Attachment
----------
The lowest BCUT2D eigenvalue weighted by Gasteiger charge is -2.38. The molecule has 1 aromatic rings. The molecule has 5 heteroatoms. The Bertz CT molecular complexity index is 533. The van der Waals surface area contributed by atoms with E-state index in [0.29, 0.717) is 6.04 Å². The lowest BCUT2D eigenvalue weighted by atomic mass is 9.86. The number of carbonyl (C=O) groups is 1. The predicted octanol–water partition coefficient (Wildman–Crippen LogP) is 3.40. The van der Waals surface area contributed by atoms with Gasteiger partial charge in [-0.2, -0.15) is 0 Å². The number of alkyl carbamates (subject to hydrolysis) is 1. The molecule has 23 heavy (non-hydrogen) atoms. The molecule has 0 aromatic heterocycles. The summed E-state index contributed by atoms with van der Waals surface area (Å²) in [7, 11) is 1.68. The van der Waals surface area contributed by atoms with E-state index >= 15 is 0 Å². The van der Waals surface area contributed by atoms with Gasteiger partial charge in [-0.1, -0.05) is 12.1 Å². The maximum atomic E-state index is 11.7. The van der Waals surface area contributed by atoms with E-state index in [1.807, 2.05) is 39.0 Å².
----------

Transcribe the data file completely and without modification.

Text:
The lowest BCUT2D eigenvalue weighted by Gasteiger charge is -2.38. The molecule has 1 aromatic rings. The molecule has 5 heteroatoms. The Bertz CT molecular complexity index is 533. The van der Waals surface area contributed by atoms with E-state index in [0.29, 0.717) is 6.04 Å². The lowest BCUT2D eigenvalue weighted by atomic mass is 9.86. The number of carbonyl (C=O) groups is 1. The predicted octanol–water partition coefficient (Wildman–Crippen LogP) is 3.40. The van der Waals surface area contributed by atoms with Gasteiger partial charge in [-0.2, -0.15) is 0 Å². The number of alkyl carbamates (subject to hydrolysis) is 1. The molecule has 23 heavy (non-hydrogen) atoms. The molecule has 0 aromatic heterocycles. The summed E-state index contributed by atoms with van der Waals surface area (Å²) in [7, 11) is 1.68. The van der Waals surface area contributed by atoms with E-state index >= 15 is 0 Å². The van der Waals surface area contributed by atoms with Gasteiger partial charge in [-0.1, -0.05) is 12.1 Å². The maximum atomic E-state index is 11.7. The van der Waals surface area contributed by atoms with E-state index in [1.807, 2.05) is 39.0 Å².